Outside the room
QuestRoom are an interesting company. They first came on the scene over 18 months ago, when they launched an unsuccessful crowdfunding campaign. I assumed they’d fallen by the wayside, but it turns out that they were biding their time looking for the right location, and having finally found it, opened their first room at the end of last year.
I snapped up their Groupon offer as soon as I saw it, and dragged four friends down to Willesden Green to see what they had to offer. Being in NW London, rather than the more traditional central locations, we’d driven across and managed to find a parking space on one of the side streets without too much trouble. It seems odd, but getting here turned out to be easier than almost any other escape room we’d done. Hurrah for outer (North) London escape rooms!
A big sign on the shopfront told you that you were in the right place, and once inside there was a spacious waiting room with sofas and armchairs if you were early, and bathroom facilities if you needed them. Yes, first impressions were pretty good.
Second impressions, not so much. The intro left a lot to be desired. We weren’t told anything about the prison theme, or why we were escaping, or indeed very much at all. In fairness, we did tell them we’d played escape games before, but I’d still expect them to tell us something about the scenario. Maybe it’s a Prison theme things, because we had a similar experience at Prison Break.
[Note – the owner replied in the comments below to mention that this was one of the game host’s first times hosting alone]
Inside the room
The first thing I should say about this room, is that there’s something in it that may make you feel uncomfortable. It didn’t bother us at all (well, not me certainly), but if you’re at all of a nervous disposition, then it’s probably worth getting in touch with them and mentioning it, so that they can reassure you. Nothing overly scary, but I’m pretty sure that some people will feel uncomfortable.
On to the game though. You start off in a very bare looking cell, with very little that you can make use of to progress. That’s great for newcomers, because it gives them a clear path to follow – a specific puzzle and a limited range of clues – before unleashing them on the wider game.
Needless to say, we were soon on our way and working out where to head next, and it became clear quickly that the way forward would be through searching. A lot of searching. To make matters more interesting, red herrings were in abundance. In a typical room, I might expect a couple of deliberate red herrings and a few “setting the scene” props which are accidentally red herrings. This room probably had well over fifty items that you didn’t make use of.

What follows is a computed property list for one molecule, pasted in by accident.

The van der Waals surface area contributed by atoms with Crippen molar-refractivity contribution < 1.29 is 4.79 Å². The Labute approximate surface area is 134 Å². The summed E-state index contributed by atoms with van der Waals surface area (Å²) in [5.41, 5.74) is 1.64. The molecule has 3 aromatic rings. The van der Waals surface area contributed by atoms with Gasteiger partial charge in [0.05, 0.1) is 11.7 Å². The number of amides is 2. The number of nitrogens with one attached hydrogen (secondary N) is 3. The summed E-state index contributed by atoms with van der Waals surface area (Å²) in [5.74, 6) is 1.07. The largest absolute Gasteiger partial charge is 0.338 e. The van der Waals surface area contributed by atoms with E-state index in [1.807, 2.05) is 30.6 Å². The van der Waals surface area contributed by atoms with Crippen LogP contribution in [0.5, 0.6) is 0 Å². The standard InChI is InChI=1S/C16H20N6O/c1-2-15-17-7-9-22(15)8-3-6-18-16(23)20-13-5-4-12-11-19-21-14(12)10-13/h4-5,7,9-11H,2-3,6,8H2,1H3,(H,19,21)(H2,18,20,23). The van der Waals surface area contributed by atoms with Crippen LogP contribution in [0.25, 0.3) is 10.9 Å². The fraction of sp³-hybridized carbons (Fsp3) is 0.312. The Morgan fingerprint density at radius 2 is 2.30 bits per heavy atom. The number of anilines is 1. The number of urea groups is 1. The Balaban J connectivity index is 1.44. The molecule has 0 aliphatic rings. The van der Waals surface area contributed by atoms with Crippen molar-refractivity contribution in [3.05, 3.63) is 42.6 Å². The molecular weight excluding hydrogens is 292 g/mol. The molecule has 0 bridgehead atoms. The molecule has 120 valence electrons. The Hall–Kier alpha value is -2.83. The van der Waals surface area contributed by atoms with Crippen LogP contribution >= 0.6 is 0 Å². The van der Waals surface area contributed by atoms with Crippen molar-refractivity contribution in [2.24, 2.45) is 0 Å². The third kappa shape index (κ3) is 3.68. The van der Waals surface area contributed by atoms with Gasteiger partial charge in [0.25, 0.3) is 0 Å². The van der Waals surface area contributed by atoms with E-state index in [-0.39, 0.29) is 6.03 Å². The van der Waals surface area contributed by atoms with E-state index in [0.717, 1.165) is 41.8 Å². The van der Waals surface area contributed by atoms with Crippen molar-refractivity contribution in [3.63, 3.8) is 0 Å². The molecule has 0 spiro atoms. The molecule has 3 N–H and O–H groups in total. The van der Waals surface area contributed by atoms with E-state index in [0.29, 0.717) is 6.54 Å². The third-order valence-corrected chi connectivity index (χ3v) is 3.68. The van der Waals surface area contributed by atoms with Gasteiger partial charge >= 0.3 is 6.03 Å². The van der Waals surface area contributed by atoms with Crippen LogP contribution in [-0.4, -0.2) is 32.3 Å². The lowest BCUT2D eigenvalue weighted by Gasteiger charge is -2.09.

My instincts say that it should have been incredibly frustrating, but actually, we didn’t find that at all. Somehow, we seemed to know what was a red herring and what wasn’t. Some things seemed useful, while others didn’t, so we rarely dithered. Along the way we encountered a couple of nicely hidden clues, but generally everything was there with minimal searching – it was just a case of finding everything, picking out the key elements and working out how to make use of them.
For me, the big gap in this room was puzzles. From start to finish, there was almost nothing that required you to think a lot. While you won’t see me down at Puzzled Pint very often (more’s the pity!), at heart I like solving puzzles – spotting patterns, combining information, decoding clues. I like searching, really I do, but I don’t want it to be the majority of the game, and here it felt like it was.
The solutions were also a bit samey – keys and combinations locks ruled the day, and there were no truly exciting mechanisms involved.
We got out after 36 minutes with only three clues. It felt like we had done well, but had definitely hit a few slow points where we’d missed clues that we could have spotted, so I was surprised to find that we’d broken the record by ten minutes.
This is an interesting room to rate. I enjoyed it less than my team mates, and I’m not certain why. It’s most likely because I like theatrics, tricky puzzles and “cool” stuff, and this was weak in all those departments. On the other hand, there are no unfair puzzles in it, a couple of clever concepts that I haven’t seen in other rooms and, generally, enough to keep five of us fairly solidly occupied, which is rare. I can see this appealing to people who love searching, to beginners and to people who might like feeling a little out of their comfort zone. To most players who’ve played another game in London though, I think ultimately they’ll be disappointed.
We opted for Kadiri’s, a nearby Indian restaurant. Things looked good when we walked in to find a good proportion of the tables had reservation signs on them on a Wednesday evening, and we weren’t disappointed. The food was very good – I can highly recommend the chicken biryani and the peshwari naan, although be warned that the biryani is spicier than your average fare.
Detailed Room Ratings